Half of Supply Chain Industry Will Invest in Blockchain in 2017
Biggest Impact Will Be Data Interchange Between Partners
Large numbers of major corporations are exploring the usage of blockchain technology and some are implementing the technology, according to a recent report from eft.
Blockchain’s inroads have been seen primarily in the banking and finance industry, but, notes the report, “blockchain’s application to supply chain seems like a natural second step.”
Blockchain, which got its start facilitating virtual currencies like Bitcoin, creates a single version of the truth among data shared by diverse computers and networks. That’s why the application of the technology to banking is clear cut. But those same characteristics can be applied to supply-chain applications.
“It seems that the technology is truly in its most basic state right now when it comes to supply chain,” said the report. “There are a number of start-ups and incumbents looking to leverage the technology to solve critical challenges in the industry from improving payment systems to transferring and verifying shipping documentation.”
Possible applications of blockchain to supply-chain operations including automating key processes with smart contracts. “Smart contracts are contracts that can executed automatically based on the fulfillment of certain conditions,” noted the eft report. “Given the amount of complex paperwork in the supply chain, there is the potential for creating smart contracts in many areas for speed, trust and security to name a few.”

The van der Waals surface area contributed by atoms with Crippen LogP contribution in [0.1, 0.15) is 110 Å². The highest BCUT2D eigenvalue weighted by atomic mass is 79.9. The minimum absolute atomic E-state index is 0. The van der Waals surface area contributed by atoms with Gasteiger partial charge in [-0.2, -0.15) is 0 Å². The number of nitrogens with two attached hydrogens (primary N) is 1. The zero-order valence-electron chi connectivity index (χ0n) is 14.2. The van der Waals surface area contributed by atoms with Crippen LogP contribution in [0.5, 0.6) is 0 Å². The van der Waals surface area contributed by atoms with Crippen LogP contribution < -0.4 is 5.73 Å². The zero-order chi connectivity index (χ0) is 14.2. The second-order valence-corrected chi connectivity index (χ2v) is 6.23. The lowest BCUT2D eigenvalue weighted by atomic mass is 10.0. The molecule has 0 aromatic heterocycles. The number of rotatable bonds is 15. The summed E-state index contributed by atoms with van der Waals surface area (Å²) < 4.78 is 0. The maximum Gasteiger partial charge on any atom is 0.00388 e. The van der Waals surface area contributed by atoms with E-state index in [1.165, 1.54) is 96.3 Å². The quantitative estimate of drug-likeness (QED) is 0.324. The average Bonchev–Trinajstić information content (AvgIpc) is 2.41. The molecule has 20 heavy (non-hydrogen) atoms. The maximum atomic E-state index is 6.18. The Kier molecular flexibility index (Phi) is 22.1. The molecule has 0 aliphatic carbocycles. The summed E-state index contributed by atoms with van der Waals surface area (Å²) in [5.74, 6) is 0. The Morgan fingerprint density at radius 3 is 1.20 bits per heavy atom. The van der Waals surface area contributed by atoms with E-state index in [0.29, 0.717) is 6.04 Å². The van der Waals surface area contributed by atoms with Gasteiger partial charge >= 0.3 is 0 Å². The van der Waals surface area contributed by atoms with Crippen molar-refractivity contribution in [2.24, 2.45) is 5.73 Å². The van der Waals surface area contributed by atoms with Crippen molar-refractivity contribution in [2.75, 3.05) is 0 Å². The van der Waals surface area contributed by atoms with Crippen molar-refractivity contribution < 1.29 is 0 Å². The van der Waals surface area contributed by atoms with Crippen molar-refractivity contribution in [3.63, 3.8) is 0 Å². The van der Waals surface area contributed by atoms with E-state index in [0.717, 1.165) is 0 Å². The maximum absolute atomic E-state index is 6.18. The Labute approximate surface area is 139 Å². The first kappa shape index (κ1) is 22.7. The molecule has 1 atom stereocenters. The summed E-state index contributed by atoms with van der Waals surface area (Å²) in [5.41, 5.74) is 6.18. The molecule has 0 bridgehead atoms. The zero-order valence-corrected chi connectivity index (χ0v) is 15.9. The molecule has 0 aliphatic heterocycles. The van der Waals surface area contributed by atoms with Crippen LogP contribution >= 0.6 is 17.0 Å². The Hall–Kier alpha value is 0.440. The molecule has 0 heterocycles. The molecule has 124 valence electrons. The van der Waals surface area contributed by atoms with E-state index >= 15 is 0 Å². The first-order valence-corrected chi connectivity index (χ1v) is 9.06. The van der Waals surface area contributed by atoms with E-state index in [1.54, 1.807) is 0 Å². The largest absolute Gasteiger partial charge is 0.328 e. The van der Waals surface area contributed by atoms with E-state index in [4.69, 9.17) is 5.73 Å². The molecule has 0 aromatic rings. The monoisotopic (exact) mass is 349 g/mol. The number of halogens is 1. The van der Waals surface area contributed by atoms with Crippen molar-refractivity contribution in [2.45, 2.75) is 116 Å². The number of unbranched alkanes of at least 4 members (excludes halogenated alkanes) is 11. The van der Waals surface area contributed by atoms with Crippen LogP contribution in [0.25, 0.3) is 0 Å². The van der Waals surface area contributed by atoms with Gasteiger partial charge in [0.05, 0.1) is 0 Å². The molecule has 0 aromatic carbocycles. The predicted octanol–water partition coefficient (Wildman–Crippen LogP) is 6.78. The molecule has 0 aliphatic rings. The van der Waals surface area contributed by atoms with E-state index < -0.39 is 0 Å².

Blockchain technology also has the potential for adding trust and security to the transfer of assets in the supply chain, such as documents, physical assets, and currency. This can be helpful for small and midsized companies with speeding up payment processes, including credit checks, payment terms, and shortening the order to cash cycle.
Blockchain could also change how data is exchanged in supply chain. It could, for example, replace the documentation between parties during shipments. Smart contracts could eliminate major steps in shipping or moving goods such as issuing bills of lading and customs papers and could also eliminate a number of third parties involved in many transactions.
Quality control and maintenance reporting are other areas blockchain could be used effectively in the supply chain, the report concluded, leveraging the trust, security, and automation aspects of the technology.
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